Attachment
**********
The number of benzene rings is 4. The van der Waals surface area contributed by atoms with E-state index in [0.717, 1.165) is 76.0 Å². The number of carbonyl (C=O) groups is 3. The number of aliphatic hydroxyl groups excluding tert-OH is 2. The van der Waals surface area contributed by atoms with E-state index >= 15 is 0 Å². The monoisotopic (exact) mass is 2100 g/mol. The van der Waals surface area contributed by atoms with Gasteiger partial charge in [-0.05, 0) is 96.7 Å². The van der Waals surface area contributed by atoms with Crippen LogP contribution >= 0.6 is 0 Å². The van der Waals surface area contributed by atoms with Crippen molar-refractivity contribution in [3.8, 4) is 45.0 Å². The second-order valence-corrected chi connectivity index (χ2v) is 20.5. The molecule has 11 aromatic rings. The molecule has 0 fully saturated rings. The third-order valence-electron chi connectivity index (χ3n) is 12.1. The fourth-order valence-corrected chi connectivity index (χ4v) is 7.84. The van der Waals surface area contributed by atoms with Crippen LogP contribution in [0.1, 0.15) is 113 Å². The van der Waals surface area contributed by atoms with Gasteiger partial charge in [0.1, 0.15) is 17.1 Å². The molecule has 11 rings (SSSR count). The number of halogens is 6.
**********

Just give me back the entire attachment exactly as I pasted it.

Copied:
The number of benzene rings is 4. The van der Waals surface area contributed by atoms with E-state index in [0.717, 1.165) is 76.0 Å². The number of carbonyl (C=O) groups is 3. The number of aliphatic hydroxyl groups excluding tert-OH is 2. The van der Waals surface area contributed by atoms with E-state index >= 15 is 0 Å². The monoisotopic (exact) mass is 2100 g/mol. The van der Waals surface area contributed by atoms with Gasteiger partial charge in [-0.05, 0) is 96.7 Å². The van der Waals surface area contributed by atoms with Crippen LogP contribution >= 0.6 is 0 Å². The van der Waals surface area contributed by atoms with Crippen molar-refractivity contribution in [3.8, 4) is 45.0 Å². The second-order valence-corrected chi connectivity index (χ2v) is 20.5. The molecule has 11 aromatic rings. The molecule has 0 fully saturated rings. The third-order valence-electron chi connectivity index (χ3n) is 12.1. The fourth-order valence-corrected chi connectivity index (χ4v) is 7.84. The van der Waals surface area contributed by atoms with Crippen LogP contribution in [0.1, 0.15) is 113 Å². The van der Waals surface area contributed by atoms with Gasteiger partial charge in [0.1, 0.15) is 17.1 Å². The molecule has 11 rings (SSSR count). The number of halogens is 6.